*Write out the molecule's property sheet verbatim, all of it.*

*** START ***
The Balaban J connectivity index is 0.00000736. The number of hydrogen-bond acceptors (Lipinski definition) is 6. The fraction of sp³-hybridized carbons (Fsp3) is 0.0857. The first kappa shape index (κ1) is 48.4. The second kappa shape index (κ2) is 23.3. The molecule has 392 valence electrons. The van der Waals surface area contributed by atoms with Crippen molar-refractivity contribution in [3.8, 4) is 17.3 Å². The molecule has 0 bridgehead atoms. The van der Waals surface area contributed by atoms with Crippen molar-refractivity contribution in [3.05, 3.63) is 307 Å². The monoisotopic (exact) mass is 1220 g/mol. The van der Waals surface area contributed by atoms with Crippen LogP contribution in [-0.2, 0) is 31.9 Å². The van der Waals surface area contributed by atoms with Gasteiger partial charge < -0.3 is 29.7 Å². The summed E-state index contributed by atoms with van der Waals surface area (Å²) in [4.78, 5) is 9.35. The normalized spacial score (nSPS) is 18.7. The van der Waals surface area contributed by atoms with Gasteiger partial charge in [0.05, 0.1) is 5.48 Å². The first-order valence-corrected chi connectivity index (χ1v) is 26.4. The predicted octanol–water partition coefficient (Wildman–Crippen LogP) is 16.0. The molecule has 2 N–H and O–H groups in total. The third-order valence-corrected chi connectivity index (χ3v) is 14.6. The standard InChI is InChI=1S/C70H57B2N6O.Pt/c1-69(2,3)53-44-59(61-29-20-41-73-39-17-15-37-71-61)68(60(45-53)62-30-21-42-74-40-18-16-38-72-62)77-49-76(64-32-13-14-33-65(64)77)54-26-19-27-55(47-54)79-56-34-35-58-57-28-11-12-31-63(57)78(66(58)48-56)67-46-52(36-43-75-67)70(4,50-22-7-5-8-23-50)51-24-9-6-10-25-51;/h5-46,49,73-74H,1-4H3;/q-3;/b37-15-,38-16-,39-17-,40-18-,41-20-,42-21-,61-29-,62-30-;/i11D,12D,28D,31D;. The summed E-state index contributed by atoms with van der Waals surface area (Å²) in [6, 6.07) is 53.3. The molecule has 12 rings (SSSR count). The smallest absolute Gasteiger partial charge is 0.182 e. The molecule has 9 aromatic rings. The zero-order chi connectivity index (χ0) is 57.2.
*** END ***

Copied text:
The Balaban J connectivity index is 0.00000736. The number of hydrogen-bond acceptors (Lipinski definition) is 6. The fraction of sp³-hybridized carbons (Fsp3) is 0.0857. The first kappa shape index (κ1) is 48.4. The second kappa shape index (κ2) is 23.3. The molecule has 392 valence electrons. The van der Waals surface area contributed by atoms with Crippen molar-refractivity contribution in [3.8, 4) is 17.3 Å². The molecule has 0 bridgehead atoms. The van der Waals surface area contributed by atoms with Crippen molar-refractivity contribution in [3.05, 3.63) is 307 Å². The monoisotopic (exact) mass is 1220 g/mol. The van der Waals surface area contributed by atoms with Crippen LogP contribution in [-0.2, 0) is 31.9 Å². The van der Waals surface area contributed by atoms with Gasteiger partial charge < -0.3 is 29.7 Å². The summed E-state index contributed by atoms with van der Waals surface area (Å²) in [4.78, 5) is 9.35. The normalized spacial score (nSPS) is 18.7. The van der Waals surface area contributed by atoms with Gasteiger partial charge in [0.05, 0.1) is 5.48 Å². The first-order valence-corrected chi connectivity index (χ1v) is 26.4. The predicted octanol–water partition coefficient (Wildman–Crippen LogP) is 16.0. The molecule has 2 N–H and O–H groups in total. The third-order valence-corrected chi connectivity index (χ3v) is 14.6. The standard InChI is InChI=1S/C70H57B2N6O.Pt/c1-69(2,3)53-44-59(61-29-20-41-73-39-17-15-37-71-61)68(60(45-53)62-30-21-42-74-40-18-16-38-72-62)77-49-76(64-32-13-14-33-65(64)77)54-26-19-27-55(47-54)79-56-34-35-58-57-28-11-12-31-63(57)78(66(58)48-56)67-46-52(36-43-75-67)70(4,50-22-7-5-8-23-50)51-24-9-6-10-25-51;/h5-46,49,73-74H,1-4H3;/q-3;/b37-15-,38-16-,39-17-,40-18-,41-20-,42-21-,61-29-,62-30-;/i11D,12D,28D,31D;. The summed E-state index contributed by atoms with van der Waals surface area (Å²) in [6, 6.07) is 53.3. The molecule has 12 rings (SSSR count). The smallest absolute Gasteiger partial charge is 0.182 e. The molecule has 9 aromatic rings. The zero-order chi connectivity index (χ0) is 57.2.